Your nonprofit doesn’t necessarily have to make major renovations to start saving energy and money. Here are ten things your organization can do today to become more environmentally sustainable and reduce your utility costs.

Turn off computers and other devices

Turn off your monitor when you won’t be using it for 20 minutes, and turn off your computer when you won’t be using it for 2 hours. Also, make sure your monitors, printers, and other accessories are on a power strip or surge protector. This lets you turn off the switch at the power strip so your equipment doesn’t draw power even when it’s off. Many computers also come with a sleep mode or power management feature, which can save electricity.

Find out about energy efficiency incentives and policies

Many states offer incentives and rebates for performance and use of energy-efficient equipment. Find out what your state offers by visiting the Database of State Incentives for Renewables & Efficiency – a comprehensive source of information on incentives and policies that support renewables and energy efficiency.

Consult your utility company about opportunities for savings

Some utility programs run their own rebate programs and others hire a third-party contractor to implement their rebate program. Find out who to talk to at your utility company and develop a primary point of contact for all your rebate questions.

Add roof and wall insulation

Insulation can reduce the amount of energy you consume year-round, and in turn reduce your energy bills. In cold weather, insulation keeps the warm air in, and in warm weather, it keeps the air-conditioned air in and the warm air out. Look for R-values – the greater the R-value, the greater the insulating capacity of the material.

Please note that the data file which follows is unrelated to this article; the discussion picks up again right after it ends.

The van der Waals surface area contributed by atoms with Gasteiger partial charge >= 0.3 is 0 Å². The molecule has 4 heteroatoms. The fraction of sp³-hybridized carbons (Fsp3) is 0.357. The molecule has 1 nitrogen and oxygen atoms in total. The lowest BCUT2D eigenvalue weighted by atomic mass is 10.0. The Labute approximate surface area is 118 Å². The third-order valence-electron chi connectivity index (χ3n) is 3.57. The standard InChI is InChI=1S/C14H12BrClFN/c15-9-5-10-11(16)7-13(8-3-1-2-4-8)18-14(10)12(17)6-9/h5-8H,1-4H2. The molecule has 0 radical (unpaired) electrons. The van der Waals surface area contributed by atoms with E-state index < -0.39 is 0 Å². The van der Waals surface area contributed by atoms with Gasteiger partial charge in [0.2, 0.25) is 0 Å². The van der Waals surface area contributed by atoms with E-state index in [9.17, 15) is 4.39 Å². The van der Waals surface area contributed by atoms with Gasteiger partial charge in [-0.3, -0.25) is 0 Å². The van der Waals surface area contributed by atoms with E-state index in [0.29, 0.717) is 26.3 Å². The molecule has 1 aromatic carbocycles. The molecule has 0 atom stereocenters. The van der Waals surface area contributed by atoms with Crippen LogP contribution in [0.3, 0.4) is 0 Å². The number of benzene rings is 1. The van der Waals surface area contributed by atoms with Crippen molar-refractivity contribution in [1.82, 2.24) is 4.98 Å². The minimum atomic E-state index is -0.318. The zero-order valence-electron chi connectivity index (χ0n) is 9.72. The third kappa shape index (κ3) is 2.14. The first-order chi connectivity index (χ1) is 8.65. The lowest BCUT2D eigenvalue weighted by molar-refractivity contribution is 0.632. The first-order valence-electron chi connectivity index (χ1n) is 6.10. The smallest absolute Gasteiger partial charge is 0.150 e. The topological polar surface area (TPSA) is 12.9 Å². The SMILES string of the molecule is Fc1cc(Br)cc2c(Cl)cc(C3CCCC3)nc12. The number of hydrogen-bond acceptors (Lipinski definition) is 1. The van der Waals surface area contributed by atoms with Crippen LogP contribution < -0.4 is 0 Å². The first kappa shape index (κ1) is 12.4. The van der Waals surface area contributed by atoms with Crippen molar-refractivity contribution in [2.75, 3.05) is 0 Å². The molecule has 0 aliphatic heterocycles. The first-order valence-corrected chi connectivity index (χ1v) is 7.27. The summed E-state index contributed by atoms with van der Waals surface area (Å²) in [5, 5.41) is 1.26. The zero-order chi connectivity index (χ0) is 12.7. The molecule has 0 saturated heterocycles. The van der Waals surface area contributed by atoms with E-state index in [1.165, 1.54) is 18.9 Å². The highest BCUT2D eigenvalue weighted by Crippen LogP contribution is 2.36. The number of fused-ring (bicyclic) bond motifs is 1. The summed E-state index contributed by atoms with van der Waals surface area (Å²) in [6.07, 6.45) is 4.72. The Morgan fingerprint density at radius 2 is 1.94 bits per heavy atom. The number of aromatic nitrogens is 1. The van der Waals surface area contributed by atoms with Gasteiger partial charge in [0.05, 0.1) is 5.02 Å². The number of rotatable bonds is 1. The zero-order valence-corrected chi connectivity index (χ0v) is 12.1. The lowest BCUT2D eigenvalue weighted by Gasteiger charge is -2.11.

Install programmable thermostats

Digital programmable thermostats let you adjust the heating and cooling lower or higher for an eight-hour period. In the winter, set the temperature 10° to 15° lower for when you’re asleep or away, and in summer, set the air conditioner for 10° to 15° higher. This can save you 5% to 15% annually on your energy bills — as much as 1% for each degree you set higher or lower during an eight-hour period.

Replace plumbing with low-flow faucets and ultra-efficient toilets

Today’s water fixtures are designed to use less water, while meeting efficiency and performance standards. Inspect the flow rates of faucets and aerators and make sure they’re designed to reduce water usage. Toilets should be low-flow, as well. Federal law mandates that all toilets manufactured in the U.S. must use an average of 1.6 gallons per flush or less.

Upgrade HVAC systems

Replacing less efficient HVAC equipment can cut energy costs by as much as 20%. This also promotes a healthier environment as it improves filtration and decreases the amount of particulates in the air. In addition, utility companies often offer rebates or savings for replacing HVAC units as heating and cooling are both big energy users.

Switch your lights

Lighting can account for 20% to 50% of electricity consumption, which means you can realize tremendous cost savings by making energy-efficient improvements. Explore the use of compact fluorescent lamps (CFLs), improved halogen systems, high-intensity discharge (HID) lighting systems, and lighting controls. Also, updating incandescent exit signs can increase their energy efficiency by three to eight times.

Rethink how you heat water

Set the thermostat on your water heater to 120°F. You can also insulate your hot-water storage tank and the first six feet of the hot and cold water pipes connected to the water heater. For long-term savings, on-demand natural gas or tankless water heaters can heat water directly without using a storage tank, which can save up to 30% compared with a standard natural gas storage tank water heater.

Buy clean electricity

Nowadays, there are ways to opt for renewable electricity directly from power suppliers. This “green power” or “clean power” can be purchased through Green Pricing, competitive electricity markets, and Green Certificates. Many of these options let you choose not only how your electricity is generated but who generates it, so you can make green decisions right at the source.